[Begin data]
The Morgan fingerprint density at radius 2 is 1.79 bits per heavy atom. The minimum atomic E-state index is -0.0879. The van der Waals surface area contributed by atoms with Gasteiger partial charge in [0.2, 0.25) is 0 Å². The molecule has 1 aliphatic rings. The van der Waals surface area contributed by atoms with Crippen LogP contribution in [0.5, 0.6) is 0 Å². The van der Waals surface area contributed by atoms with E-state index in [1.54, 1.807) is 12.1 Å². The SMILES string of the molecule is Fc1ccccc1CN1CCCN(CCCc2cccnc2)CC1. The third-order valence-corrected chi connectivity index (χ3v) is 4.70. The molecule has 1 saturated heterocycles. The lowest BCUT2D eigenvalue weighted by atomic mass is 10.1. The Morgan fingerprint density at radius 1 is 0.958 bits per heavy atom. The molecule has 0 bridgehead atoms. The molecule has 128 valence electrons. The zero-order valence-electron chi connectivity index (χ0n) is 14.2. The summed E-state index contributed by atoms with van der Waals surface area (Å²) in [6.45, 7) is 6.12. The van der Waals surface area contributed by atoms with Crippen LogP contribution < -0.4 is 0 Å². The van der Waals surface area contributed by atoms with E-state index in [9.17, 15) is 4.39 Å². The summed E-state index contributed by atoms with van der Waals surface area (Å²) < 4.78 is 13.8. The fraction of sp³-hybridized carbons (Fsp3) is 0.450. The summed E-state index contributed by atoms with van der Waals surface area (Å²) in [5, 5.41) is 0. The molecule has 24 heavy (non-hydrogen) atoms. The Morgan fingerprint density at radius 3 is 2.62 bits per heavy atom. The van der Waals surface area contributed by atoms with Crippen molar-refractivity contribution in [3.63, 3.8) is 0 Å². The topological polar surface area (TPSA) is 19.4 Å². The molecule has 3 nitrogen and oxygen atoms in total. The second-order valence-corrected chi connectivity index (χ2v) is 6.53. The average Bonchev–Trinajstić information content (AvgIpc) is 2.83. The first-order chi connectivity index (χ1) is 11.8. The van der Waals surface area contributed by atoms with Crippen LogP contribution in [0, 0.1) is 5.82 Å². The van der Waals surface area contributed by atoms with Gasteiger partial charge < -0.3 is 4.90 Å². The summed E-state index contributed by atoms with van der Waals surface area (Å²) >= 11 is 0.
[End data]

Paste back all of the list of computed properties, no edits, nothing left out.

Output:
The Morgan fingerprint density at radius 2 is 1.79 bits per heavy atom. The minimum atomic E-state index is -0.0879. The van der Waals surface area contributed by atoms with Gasteiger partial charge in [0.2, 0.25) is 0 Å². The molecule has 1 aliphatic rings. The van der Waals surface area contributed by atoms with Crippen LogP contribution in [0.5, 0.6) is 0 Å². The van der Waals surface area contributed by atoms with E-state index in [1.54, 1.807) is 12.1 Å². The SMILES string of the molecule is Fc1ccccc1CN1CCCN(CCCc2cccnc2)CC1. The third-order valence-corrected chi connectivity index (χ3v) is 4.70. The molecule has 1 saturated heterocycles. The lowest BCUT2D eigenvalue weighted by atomic mass is 10.1. The Morgan fingerprint density at radius 1 is 0.958 bits per heavy atom. The molecule has 0 bridgehead atoms. The molecule has 128 valence electrons. The zero-order valence-electron chi connectivity index (χ0n) is 14.2. The summed E-state index contributed by atoms with van der Waals surface area (Å²) in [6.45, 7) is 6.12. The van der Waals surface area contributed by atoms with Crippen LogP contribution < -0.4 is 0 Å². The van der Waals surface area contributed by atoms with E-state index in [9.17, 15) is 4.39 Å². The summed E-state index contributed by atoms with van der Waals surface area (Å²) < 4.78 is 13.8. The fraction of sp³-hybridized carbons (Fsp3) is 0.450. The summed E-state index contributed by atoms with van der Waals surface area (Å²) in [5, 5.41) is 0. The molecule has 24 heavy (non-hydrogen) atoms. The Morgan fingerprint density at radius 3 is 2.62 bits per heavy atom. The van der Waals surface area contributed by atoms with Crippen molar-refractivity contribution in [3.63, 3.8) is 0 Å². The topological polar surface area (TPSA) is 19.4 Å². The molecule has 3 nitrogen and oxygen atoms in total. The second-order valence-corrected chi connectivity index (χ2v) is 6.53. The average Bonchev–Trinajstić information content (AvgIpc) is 2.83. The first-order chi connectivity index (χ1) is 11.8. The van der Waals surface area contributed by atoms with Crippen LogP contribution in [0, 0.1) is 5.82 Å². The van der Waals surface area contributed by atoms with Gasteiger partial charge < -0.3 is 4.90 Å². The summed E-state index contributed by atoms with van der Waals surface area (Å²) >= 11 is 0.